For everything that is right about this stunning blend of visualization techniques I cannot look past the glaring cock up of not labeling the axes properly.
Still, there is so much to learn from bringing together different approaches to visualization. In this video we have innovative mapping techniques1 that by themselves blur the boundary between photography (or cinematography in this case) and data visualization. We have layers of information that work in unison to convey an overarching theme. Quantitative information of accumulation over time is superimposed on the mapping visualization. We have a narrative structure provided by the voiceover that brings yet another stream of data to the piece.
The next step in the evolution of visualization as I see it would be to make the choices that seem artistically motivated and somewhat arbitrary in this video a matter of conscious translation from raw data into accessible representations of complex knowledge structures. We have yet to find a robust methodical solution to the question just how much information may be simultaneously conveyed through the visual and the acoustic channel. Furthermore we need to establish which kind of data should be directed where, when we are trying to create rich visualizations. As ever, we are faced with fighting complexity.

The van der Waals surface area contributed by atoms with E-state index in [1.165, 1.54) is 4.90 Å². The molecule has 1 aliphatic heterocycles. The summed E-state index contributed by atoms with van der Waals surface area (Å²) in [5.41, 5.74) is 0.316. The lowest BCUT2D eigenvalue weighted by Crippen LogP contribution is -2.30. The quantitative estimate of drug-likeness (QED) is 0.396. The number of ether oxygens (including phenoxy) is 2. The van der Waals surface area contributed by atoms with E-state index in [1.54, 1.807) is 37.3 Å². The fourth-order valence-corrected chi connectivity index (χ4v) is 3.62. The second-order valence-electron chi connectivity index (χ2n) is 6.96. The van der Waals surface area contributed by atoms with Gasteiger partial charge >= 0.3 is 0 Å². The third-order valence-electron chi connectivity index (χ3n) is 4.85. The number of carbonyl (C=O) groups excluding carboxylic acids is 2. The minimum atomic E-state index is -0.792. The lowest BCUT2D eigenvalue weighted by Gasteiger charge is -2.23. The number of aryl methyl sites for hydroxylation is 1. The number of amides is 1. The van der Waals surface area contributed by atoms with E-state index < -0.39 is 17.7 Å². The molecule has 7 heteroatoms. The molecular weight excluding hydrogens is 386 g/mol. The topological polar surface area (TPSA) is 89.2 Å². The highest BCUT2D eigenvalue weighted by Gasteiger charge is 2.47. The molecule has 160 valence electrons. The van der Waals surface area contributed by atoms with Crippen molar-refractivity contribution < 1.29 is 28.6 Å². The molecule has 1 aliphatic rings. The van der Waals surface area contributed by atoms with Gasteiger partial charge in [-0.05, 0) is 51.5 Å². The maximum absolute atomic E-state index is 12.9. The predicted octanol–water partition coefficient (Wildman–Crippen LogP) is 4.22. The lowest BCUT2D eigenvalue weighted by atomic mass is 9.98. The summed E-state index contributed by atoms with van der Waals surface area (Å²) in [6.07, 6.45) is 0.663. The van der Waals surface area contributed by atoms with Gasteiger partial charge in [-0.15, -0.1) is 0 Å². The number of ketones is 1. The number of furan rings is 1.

I find this video quite reminiscent of the kinds of solutions that augmented reality affords us with when trying to overlay information inputs. Referring back to the fine line between photography and data visualization, we will need to reassess our ideas about visualization when our tools start mimicking reality in the way they present us data about it2.
The author of the original rendering of the globe that went into the video did various map experiments to illustrate the Anthropocene, showing several features of our global civilization: cities, built environment, transmission lines, pipelines, main paved and unpaved roads and railways. http://vimeo.com/27891029 ↩︎
To make no mention of how to incorporate narrative structures as meaningful elements into visualizations. That topic is even more imminent and warrants some in depth consideration. Hopefully I’ll get around to it soon. ↩︎